Alfred A. Knopf, Inc. is a New York publishing house, founded by Alfred A. Knopf Sr. and Blanche Knopf in 1915. Blanche and Alfred traveled abroad and were known for publishing European and Latin American writers in addition to leading American literary trends, it was acquired by Random House in 1960, acquired by Bertelsmann in 1998, is now part of the Knopf Doubleday Publishing Group. The Knopf publishing house is associated with its borzoi colophon, designed by co-founder Blanche Knopf in 1925. Knopf was founded in 1915 by Alfred A. Knopf Sr. along with Blanche Knopf, on a $5,000 advance from his father, Samuel Knopf. The first office was located in New York's Candler Building; the publishing house was incorporated in 1918, with Alfred Knopf as president, Blanche Knopf as vice president, Samuel Knopf as treasurer. From the start, Knopf focused on European translations and high-brow works of literature. Among their initial publications were French author Émile Augier's Four Plays, Russian writer Nikolai Gogol's Taras Bulba, Polish novelist Stanisław Przybyszewski's novel Homo Sapiens, French writer Guy de Maupassant's Yvette, a Novelette, Ten Other Stories.
During World War I these books were cheap to obtain and helped establish Knopf as an American firm publishing European works. Their first bestseller was a new edition of Green Mansions, a novel by W. H. Hudson which went through nine printings by 1919 and sold over 20,000 copies, their first original American novel, The Three Black Pennys by Joseph Hergesheimer, was published in 1917. With the start of the 1920s Knopf began using innovative advertising techniques to draw attention to their books and authors. Beginning in 1920, Knopf produced a chapbook, for the purpose of promoting new books; the Borzoi was published periodically over the years, the first being a hardback called the Borzoi and sometimes quarterly as the Borzoi Quarterly. For Floyd Dell's coming-of-age novel, Moon-Calf, they paid men to walk the streets of the financial and theatre districts dressed in artist costumes with sandwich boards; the placards directed interested buyers to local book shops. The unique look of their books along with their expertise in advertising their authors drew Willa Cather to leave her previous publisher Houghton Mifflin to join Alfred A. Knopf.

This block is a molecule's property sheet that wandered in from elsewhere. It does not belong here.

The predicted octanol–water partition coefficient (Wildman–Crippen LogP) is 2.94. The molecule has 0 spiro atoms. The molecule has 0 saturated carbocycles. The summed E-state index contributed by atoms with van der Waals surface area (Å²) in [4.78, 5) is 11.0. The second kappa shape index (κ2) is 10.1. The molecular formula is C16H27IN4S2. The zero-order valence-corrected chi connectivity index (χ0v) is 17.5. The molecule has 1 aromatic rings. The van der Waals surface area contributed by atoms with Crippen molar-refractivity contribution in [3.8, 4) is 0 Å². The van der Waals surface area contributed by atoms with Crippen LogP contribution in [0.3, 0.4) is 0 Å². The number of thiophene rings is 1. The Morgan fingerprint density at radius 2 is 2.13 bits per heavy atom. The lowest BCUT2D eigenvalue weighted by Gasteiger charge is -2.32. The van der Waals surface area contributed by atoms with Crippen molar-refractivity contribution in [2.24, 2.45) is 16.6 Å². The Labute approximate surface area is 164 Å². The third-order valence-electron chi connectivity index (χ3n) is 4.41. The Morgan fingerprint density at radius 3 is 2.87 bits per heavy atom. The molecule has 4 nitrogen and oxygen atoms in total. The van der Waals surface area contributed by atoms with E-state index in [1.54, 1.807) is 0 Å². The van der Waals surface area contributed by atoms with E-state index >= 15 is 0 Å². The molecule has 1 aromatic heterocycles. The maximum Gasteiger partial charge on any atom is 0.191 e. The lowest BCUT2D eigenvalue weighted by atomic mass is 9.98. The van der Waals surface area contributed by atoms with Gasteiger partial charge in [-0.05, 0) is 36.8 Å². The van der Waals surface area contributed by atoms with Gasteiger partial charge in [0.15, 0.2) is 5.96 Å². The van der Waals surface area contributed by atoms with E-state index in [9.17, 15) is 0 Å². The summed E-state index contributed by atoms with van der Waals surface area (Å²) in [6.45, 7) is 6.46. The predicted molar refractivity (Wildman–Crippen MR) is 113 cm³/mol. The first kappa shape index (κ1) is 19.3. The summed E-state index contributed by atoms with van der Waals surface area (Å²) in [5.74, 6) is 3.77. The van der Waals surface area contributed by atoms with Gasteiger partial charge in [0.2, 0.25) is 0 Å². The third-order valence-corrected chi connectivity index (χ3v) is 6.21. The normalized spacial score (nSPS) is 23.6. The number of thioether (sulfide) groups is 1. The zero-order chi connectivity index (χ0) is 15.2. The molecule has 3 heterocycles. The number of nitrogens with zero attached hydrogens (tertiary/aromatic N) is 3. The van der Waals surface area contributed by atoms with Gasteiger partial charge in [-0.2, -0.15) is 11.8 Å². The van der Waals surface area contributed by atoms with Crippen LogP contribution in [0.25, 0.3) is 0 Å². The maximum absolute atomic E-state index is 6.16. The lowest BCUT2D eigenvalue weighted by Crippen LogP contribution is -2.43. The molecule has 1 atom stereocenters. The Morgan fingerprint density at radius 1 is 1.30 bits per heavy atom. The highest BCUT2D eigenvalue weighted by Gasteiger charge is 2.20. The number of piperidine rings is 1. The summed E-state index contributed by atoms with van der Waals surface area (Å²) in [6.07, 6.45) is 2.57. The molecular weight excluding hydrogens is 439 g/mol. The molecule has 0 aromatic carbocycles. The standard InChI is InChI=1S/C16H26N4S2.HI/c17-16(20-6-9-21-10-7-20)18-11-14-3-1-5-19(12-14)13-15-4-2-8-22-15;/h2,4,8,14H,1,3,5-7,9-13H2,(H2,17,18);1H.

As she was still under contract for her novels, the Knopfs suggested publishing a collection of her short stories and the Bright Medusa in 1920. Cather was pleased with the results and the advertisement of the book in the New Republic and would go on to publish sixteen books with Knopf including their first Pulitzer prize winner, One Of Ours. Before they had married, Alfred had promised Blanche that they would be equal partners in the publishing company, but it was clear by the company's fifth anniversary that this was not to be the case. Knopf published a celebratory 5th anniversary book in which Alfred was the focus of anecdotes by authors and Blanche's name was only mentioned once to note that "Mrs. Knopf" had found a manuscript; this despite ample evidence from authors and others that Blanche was in fact the soul of the company. This was covered extensively in The Lady with the Borzoi by Laura Claridge. In 1923 Knopf started publishing periodicals, beginning with The American Mercury, founded by H. L. Mencken and George Jean Nathan, which it published through 1934.1923 marked the year that Knopf published Kahlil Gibran's the Prophet.